Loaves of golden brown brioche will tempt you (left). The bagels are best enjoyed fresh out of the oven (right).

Dinie handles the baking while Ruza handles the rest of the operations, such as taking note of orders and updating their social media platforms, besides overseeing quality control. “If my boss says no, we won’t sell it,” says Dinie lovingly as he gestures to his wife.

The jovial couple are clearly enjoying this new venture of theirs, even though it’s not without its challenges and risks.

For one, they’ve moved away from using commercial yeast and replaced it with sourdough that they ferment themselves. Sourdough, says Ruza, is kinder on the gut so most people don’t have trouble digesting it. “My mother-in-law can’t take commercial breads, they cause bloating and other issues. But she has no trouble eating the breads that we bake,” Dinie adds.

Toast the bagels and slap on some butter or cream cheese for a wholesome breakfast (left). Try their cranberry raisin scones (right).
Toast the bagels and slap on some butter or cream cheese for a wholesome breakfast (left). Try their cranberry raisin scones (right).

But the making of sourdough itself can be a temperamental process, and means having to spend more time and effort to ensure consistency. The technical details involved, such as fermentation time, must be adhered to precisely in order to have stable results.

Dinie thus needs to watch the clock carefully and set alarms for every step. “At first, it was difficult to wake up on time in the mornings. But if we miss the timing, then everything goes down the drain!”

The Bread Fox uses only organic flour, organic sugar and organic salt in all their breads. “We started eating organic food after we had our twins,” says Ruza. “When we first started baking, we used regular flour but were not happy with the taste. Then we tried organic flour and we’ve stuck to it since.”

Their bagels are priced between RM6.30 and RM6.90 each.
Their bagels are priced between RM6.30 and RM6.90 each.

The trouble with using organic flour, however, is that supply is not reliable. “The ones that are available in Malaysia are imported from Turkey, Australia and India. There is currently a shortage, so prices are going up,” Ruza reveals.

“Also, the flours do differ from each country. India, for example, describes their atta flour as whole wheat but they don’t contain bran.” Some bakers may consider this a small shortcoming, but Ruza is particular about being honest and upfront. “If it’s not whole wheat flour, then we can’t call our breads whole wheat!”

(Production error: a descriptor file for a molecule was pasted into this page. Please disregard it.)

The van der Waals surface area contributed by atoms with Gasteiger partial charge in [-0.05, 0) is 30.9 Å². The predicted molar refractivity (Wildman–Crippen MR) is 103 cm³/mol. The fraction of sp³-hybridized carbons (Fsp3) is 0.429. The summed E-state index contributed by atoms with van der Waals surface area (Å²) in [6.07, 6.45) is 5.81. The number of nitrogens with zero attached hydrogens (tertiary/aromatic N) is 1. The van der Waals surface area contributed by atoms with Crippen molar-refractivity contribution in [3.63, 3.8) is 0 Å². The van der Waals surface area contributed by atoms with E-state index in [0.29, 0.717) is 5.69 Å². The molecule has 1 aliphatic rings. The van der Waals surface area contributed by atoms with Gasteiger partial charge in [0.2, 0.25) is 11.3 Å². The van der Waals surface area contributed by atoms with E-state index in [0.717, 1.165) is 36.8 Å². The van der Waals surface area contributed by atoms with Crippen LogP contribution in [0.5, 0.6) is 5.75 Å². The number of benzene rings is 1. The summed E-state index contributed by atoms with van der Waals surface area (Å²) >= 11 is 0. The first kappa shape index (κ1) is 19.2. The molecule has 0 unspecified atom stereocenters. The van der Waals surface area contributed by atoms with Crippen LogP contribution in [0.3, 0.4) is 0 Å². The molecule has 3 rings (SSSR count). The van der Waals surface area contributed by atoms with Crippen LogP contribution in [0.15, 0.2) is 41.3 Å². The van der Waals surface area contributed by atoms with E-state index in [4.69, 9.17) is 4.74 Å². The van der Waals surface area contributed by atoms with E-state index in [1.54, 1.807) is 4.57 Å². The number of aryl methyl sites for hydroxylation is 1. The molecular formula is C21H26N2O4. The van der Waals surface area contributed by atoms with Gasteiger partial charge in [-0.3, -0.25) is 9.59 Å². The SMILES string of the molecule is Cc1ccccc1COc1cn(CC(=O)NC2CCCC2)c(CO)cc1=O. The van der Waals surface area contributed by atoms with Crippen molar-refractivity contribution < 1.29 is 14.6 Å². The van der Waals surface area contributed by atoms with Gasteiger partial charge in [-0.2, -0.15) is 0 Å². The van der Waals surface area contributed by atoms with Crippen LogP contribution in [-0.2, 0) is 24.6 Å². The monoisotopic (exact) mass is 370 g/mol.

Even when recipes are diligently followed and the ingredients are the same, other variables could affect the outcome too, such as the temperature in the kitchen and the quality of water. “A lot of people who learn to bake bagels with Mustaffa will say that when they replicate the recipe at home, they can’t achieve the same flavour or texture. That’s because Mustaffa uses well water,” Dinie reveals.

Organic and yeast-free, their breads are healthy and suitable for all ages.
Organic and yeast-free, their breads are healthy and suitable for all ages.

He has since perfected his bagel recipe, committing the ratio of ingredients into his ‘Master Memory.’ “Our bagels are not like New York style, which are chewy. Some customers have commented that they are more European as they have a thin crust.”

There is no egg wash used, making the bagels suitable for vegans. Instead, the crust, Dinie explains, comes from boiling the dough in a mixture of bicarbonate of soda and malt before baking, which makes the skin gelatinous and thicker.

The insides are soft enough that you can enjoy the bagels right away without toasting. In fact, Ruza and Dinie both advocate eating the bagels straight from the oven. “They have a different texture compared to toasted bagels, and are really the best way to enjoy bagels,” says Ruza.

Which is why, when they first started, they would time the baking and delivery such that the breads were still warm when they reached customers. Obviously, the logistics of that wore them out quickly.

They have four variants of bagels — plain, flaxseed, chia seeds, poppy seeds, and sesame seeds.
They have four variants of bagels — plain, flaxseed, chia seeds, poppy seeds, and sesame seeds.

Their stall at Taman Rekreasi Lembah Kiara, which started in October, is proving to be a better arrangement. Their breads are reaching the right audience, and it gives them the opportunity to interact directly with customers.

“Initially I was shy about it and didn’t know how to approach people to buy our breads. Then I realised that when we tell them they’re organic breads, people are immediately interested. Now I enjoy meeting people at our stall,” says Dinie.

Ultimately, the couple hopes to not only have their own full-fledged bakery but a flour mill as well, where they can have freshly milled flour to bake with or to sell. Until then, they won’t stop growing their repertoire and hope to introduce more scone variants (ginger and lemon are on the cards), hearth bread and Turkish simit, among others.

The Bread Fox may be just a cub now, but it’s just a matter of time before it reaches its full potential.

Catch The Bread Fox at Taman Rekreasi Lembah Kiara in Taman Tun Dr Ismail on Tuesdays, Wednesdays and Thursdays (8am-10am), Saturdays and Sundays (8am-10am and 5.30pm-6.30pm).
You can also order online at http://thebreadfox.com/ or by calling 011-3300 6272 or 03-2011 3063.
Follow them on Facebook (https://www.facebook.com/TheBreadFox) and Instagram (https://www.instagram.com/thebreadfox/) for updates.

Vivian Chong is a freelance writer-editor and long-time bread lover. Follow her adventures at http://thisbunnyhops.com/